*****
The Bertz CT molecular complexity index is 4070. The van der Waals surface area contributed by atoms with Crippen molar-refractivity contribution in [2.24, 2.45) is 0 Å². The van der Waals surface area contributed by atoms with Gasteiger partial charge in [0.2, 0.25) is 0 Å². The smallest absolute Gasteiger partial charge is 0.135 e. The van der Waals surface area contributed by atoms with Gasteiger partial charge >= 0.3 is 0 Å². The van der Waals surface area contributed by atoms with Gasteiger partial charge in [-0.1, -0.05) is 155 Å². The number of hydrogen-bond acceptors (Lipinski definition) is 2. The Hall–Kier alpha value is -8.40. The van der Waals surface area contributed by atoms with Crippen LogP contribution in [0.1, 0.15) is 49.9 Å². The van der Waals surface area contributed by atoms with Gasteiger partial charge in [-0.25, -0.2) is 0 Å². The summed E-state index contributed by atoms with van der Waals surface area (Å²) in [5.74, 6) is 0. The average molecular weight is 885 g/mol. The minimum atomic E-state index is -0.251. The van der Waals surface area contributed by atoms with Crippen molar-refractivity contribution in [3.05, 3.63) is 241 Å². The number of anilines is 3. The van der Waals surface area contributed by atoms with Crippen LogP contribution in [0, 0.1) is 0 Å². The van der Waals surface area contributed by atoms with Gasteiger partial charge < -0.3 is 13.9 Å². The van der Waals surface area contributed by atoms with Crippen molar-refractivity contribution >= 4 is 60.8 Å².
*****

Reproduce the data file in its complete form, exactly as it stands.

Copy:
The Bertz CT molecular complexity index is 4070. The van der Waals surface area contributed by atoms with Crippen molar-refractivity contribution in [2.24, 2.45) is 0 Å². The van der Waals surface area contributed by atoms with Gasteiger partial charge in [0.2, 0.25) is 0 Å². The smallest absolute Gasteiger partial charge is 0.135 e. The van der Waals surface area contributed by atoms with Gasteiger partial charge >= 0.3 is 0 Å². The van der Waals surface area contributed by atoms with Gasteiger partial charge in [-0.1, -0.05) is 155 Å². The number of hydrogen-bond acceptors (Lipinski definition) is 2. The Hall–Kier alpha value is -8.40. The van der Waals surface area contributed by atoms with Crippen LogP contribution in [0.1, 0.15) is 49.9 Å². The van der Waals surface area contributed by atoms with Gasteiger partial charge in [-0.25, -0.2) is 0 Å². The summed E-state index contributed by atoms with van der Waals surface area (Å²) in [5.74, 6) is 0. The average molecular weight is 885 g/mol. The minimum atomic E-state index is -0.251. The van der Waals surface area contributed by atoms with Crippen molar-refractivity contribution in [3.05, 3.63) is 241 Å². The number of anilines is 3. The van der Waals surface area contributed by atoms with Crippen LogP contribution in [0, 0.1) is 0 Å². The van der Waals surface area contributed by atoms with Gasteiger partial charge < -0.3 is 13.9 Å². The van der Waals surface area contributed by atoms with Crippen molar-refractivity contribution >= 4 is 60.8 Å².